“Champion” thinking in a turbulent mortgage market

AIME CEO acknowledges cutbacks, layoffs amid a market downturn

“Champion” thinking in a turbulent mortgage market

When Katie Sweeney (pictured), CEO of the Association of Independent Mortgage Experts (AIME) addressed those gathered for the group’s annual convention, she was speaking to a bunch of survivors.

“We’ve been through a lot in the past six years,” she said in reference to the number of times the conference has been staged, including the most recent one in October, when she addressed the crowd of attendees. “The market is tough. We’ve been through a lot. AIME has seen its fair share of challenge, turmoil and noise.”

The challenges aren’t unique to AIME, but industrywide. By one measure, the number of loan originators will likely be slashed in half by year’s end when compared to last year. “If the experts are right, 50% of origination volume could be gone by the end of the year,” Sweeney said. “That’s a lot. That’s a lot of change for a market that got very comfortable over the last few years.”

The low-hanging fruit of refi has long been picked

A refi wave that has now passed it’s stage of yielding easy pickings, Sweeney suggested. “We had a lot of people enter the market who did not understand what market cycles look like, what kind of volatility they were in store for – but you did,” she said. “Everybody in this room knew that this cycle would come.”

How does she know that? “I know that because wholesale is the only channel that has continued to grow,” she said. “We’re up 35,000 originators since January of last year. You guys have helped bring those people over. You’ve educated them and let them know of the opportunities that exist in the broker channel and you’ve led by example.”

She noted what their attendance at the FUSE conference represented: “If you’re here, you’re committed to growing and making it through this market and getting to the other side. And you’re committed to do it in a team that’s going to help elevate you for the next 10, 20 or 30 years. You’re here because you want to win and because you know how to win.”

Surviving the market downturn is like going to the gym

In this tough market marked by high mortgage rates, low inventory and inflation, there are no shortcuts to success in the industry: “While we’re growing, we need to figure out how to get better through the pain,” Sweeney said, likening the daily grind to working out at the gym. “You go to the gym to lift weights,” she said. “They are going to make you stronger. It’s painful, but it works. And time and time again, people have tried to find ways to skip the gym because it’s not fun and they try to look for other ways to get in shape and get stronger and be able to run further and every single time, people come back to the gym because that’s what works.”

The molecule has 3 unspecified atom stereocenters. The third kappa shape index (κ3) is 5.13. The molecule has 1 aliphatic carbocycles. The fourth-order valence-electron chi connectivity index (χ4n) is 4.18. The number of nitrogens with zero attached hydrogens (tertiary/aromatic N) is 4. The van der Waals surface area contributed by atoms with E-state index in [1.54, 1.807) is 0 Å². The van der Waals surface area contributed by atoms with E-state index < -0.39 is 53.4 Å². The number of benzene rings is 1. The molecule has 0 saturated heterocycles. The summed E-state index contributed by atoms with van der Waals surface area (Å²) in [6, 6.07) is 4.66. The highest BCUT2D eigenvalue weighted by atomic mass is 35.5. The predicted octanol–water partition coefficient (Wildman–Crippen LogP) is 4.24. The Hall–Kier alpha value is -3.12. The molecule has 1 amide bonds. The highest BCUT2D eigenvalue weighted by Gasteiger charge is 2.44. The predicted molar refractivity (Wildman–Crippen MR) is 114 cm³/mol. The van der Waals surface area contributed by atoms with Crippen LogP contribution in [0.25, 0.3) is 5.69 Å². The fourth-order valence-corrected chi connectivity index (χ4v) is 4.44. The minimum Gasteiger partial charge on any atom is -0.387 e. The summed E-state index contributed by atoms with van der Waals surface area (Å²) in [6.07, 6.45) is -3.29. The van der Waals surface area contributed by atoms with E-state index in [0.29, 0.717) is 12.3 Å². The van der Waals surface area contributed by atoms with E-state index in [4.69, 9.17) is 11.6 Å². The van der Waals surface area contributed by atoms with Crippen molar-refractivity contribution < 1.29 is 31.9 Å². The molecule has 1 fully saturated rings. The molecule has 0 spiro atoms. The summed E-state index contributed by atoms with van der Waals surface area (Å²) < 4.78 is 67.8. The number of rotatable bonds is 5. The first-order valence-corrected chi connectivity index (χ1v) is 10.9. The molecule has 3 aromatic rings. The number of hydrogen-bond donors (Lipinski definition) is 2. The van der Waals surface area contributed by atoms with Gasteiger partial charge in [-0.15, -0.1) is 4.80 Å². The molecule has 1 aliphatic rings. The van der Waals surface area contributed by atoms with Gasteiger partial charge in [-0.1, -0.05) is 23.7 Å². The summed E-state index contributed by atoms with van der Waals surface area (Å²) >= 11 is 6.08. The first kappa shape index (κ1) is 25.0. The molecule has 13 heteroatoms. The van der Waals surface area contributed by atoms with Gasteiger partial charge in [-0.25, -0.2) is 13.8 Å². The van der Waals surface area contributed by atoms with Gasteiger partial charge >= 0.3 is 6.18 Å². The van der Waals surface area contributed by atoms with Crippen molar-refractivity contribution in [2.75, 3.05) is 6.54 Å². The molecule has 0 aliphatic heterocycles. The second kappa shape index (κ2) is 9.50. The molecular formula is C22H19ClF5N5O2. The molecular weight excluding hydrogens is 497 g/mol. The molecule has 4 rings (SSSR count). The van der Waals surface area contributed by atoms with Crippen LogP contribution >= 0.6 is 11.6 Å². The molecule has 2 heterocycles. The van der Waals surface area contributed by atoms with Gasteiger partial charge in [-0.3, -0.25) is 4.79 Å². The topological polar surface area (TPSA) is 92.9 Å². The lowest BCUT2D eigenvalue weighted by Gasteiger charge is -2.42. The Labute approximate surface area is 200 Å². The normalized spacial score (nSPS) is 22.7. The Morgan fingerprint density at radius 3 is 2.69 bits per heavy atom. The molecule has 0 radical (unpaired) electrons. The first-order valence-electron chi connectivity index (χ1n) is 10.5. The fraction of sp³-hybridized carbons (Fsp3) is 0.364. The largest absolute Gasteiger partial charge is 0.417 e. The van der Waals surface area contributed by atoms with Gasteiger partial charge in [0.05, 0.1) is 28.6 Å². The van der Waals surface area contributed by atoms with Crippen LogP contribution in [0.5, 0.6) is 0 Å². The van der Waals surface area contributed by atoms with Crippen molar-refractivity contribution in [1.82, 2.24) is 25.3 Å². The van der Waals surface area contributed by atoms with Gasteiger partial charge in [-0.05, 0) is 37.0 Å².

In these challenging times, it’s all about the hustle: “We have to hustle and we have to look at things from a champion’s perspective,” Sweeney said. “This market is not for the faint of heart. We all know that, and I’m not telling you anything you haven’t heard before.”

Sweeney noted that AIME itself has felt the most corrosive effects of the down market: “Our entire team has felt this pain too,” she said. “We’ve had budget cuts, financial constraints. We’ve had to lay people off from the team that I care very deeply about. We’ve had to pull back on initiatives we know matter but we had to make these decisions to get as lean and efficient as possible so that in two, or three, or five years we’re still around to help you.”

Keeping with the gym theme, Sweeney noted the need to think like a champion to get through the tough market: “We’re here to fight because if we don’t fight for ourselves, nobody is going to fight for us. We have to get leaner, we have to get more efficient and think like champions. But what makes a champion? First thing’s first: Consistency. The only thing you can lean on when things get tough is consistency.”

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